Fords Actions to Date
Ford has recalled the police interceptor version of the Ford Explorer to replace exhaust system (replacing straight exhaust tips with downward facing) and made other repairs of exhaust leaks on all model years since 2011. Ford is also offering owners of civilian Explorers a free inspection and repair of carbon monoxide but that does not include the exhaust system, and also does not include a free loaner vehicle or an offer to buy back or replace the vehicle if it can’t be fixed to the owner’s satisfaction. It also is only available until the end of 2018.
Ford issued TSBs to its dealers on this issue in 2012, 2014, and 2016 that described the problem as an Exhaust Odor and denied any carbon monoxide had been detected in non-police Explorers. Only in 2017, after NHTSA moved from initial inquiry to a defect investigation, did Ford finally send a letter to all Explorer owners offering free inspections and repairs for any carbon monoxide concerns they might have as part of a voluntary “Customer Satisfaction Program” (17N03). Although Ford nevertheless insisted vehicles were safe even if not repaired , since “Our investigation has not found carbon monoxide levels that exceed what people are exposed to every day”.
Neither the earlier TSBs nor Ford’s latest CSP issued in November 2017, also called a Field Service Action, are formal recalls. If they were, Ford would not be allowed by NHTSA to continue saying these vehicles are safe, and it could not limit its repair offer to just 13 months.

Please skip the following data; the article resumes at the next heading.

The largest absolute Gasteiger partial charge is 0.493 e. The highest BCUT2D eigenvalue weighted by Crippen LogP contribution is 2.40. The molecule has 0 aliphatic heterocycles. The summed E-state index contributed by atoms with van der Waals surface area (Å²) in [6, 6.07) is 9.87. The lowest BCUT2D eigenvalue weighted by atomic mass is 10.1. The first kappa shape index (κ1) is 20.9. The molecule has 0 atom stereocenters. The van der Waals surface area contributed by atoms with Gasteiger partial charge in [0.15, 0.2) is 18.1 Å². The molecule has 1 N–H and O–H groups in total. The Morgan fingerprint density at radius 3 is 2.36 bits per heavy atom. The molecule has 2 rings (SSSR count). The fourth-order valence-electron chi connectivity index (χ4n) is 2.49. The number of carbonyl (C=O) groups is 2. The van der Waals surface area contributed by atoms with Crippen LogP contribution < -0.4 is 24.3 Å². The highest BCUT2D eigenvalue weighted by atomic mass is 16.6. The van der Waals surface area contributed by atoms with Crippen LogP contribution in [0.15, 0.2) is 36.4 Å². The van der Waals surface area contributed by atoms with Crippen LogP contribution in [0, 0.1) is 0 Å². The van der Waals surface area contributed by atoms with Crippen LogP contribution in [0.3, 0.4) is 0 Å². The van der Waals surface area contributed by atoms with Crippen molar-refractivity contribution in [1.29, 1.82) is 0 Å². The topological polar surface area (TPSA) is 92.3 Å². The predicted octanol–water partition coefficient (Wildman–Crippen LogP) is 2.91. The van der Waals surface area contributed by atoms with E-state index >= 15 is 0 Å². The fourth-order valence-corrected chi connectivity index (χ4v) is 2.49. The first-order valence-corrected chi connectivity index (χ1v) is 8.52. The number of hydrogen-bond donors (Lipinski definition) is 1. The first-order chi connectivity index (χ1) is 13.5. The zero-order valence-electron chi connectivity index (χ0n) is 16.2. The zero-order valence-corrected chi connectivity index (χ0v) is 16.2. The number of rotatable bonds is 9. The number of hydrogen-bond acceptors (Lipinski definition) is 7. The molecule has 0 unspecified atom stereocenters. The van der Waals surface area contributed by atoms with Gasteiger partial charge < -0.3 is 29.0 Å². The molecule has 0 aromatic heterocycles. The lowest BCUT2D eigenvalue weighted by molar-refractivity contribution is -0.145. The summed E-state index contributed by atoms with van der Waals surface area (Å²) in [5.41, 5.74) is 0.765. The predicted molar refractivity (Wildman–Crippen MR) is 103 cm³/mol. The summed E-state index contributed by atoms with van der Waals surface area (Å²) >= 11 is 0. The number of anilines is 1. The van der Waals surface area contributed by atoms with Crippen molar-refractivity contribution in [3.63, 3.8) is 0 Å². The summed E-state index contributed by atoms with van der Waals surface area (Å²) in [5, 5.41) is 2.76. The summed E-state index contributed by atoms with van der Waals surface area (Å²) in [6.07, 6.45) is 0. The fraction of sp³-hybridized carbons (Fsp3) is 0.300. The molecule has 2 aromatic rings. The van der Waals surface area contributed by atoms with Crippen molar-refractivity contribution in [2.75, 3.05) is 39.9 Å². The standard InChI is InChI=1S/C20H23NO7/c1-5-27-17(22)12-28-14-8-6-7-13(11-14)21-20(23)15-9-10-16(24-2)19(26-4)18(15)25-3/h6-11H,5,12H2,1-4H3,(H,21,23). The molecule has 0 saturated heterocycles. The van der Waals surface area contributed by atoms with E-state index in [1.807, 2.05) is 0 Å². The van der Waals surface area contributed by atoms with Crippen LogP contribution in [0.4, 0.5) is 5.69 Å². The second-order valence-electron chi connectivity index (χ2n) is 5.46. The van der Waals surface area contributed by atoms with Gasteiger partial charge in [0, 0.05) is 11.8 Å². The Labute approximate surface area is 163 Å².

The latest CSP, like the earlier TSBs issued for the Police Interceptor models, requires only a visual inspection—with no CO detector and not even a road test to see if they can detect an exhaust odor. Dealers are supposed to reprogram the climate control system on all vehicles, seal seams around the rear, and replace any damaged or missing weatherstrips, wiring grommets, drain plugs, and air extractors
These CO inspections can only give owners a false sense of security, however, as long as Ford dealers are doing them without CO detectors. What Ford should be offering instead are full buybacks.
Ford deciding what’s to be done to fix the problem is like the fox guarding the chicken coop. Do not expect Ford to be able to police itself. This fix must be done via a full recall mandated by the NHTSA. Remember that Ford found nothing wrong with my Explorer only two weeks after I was diagnosed with Carbon Monoxide Poisoning with a blood test to back it up!!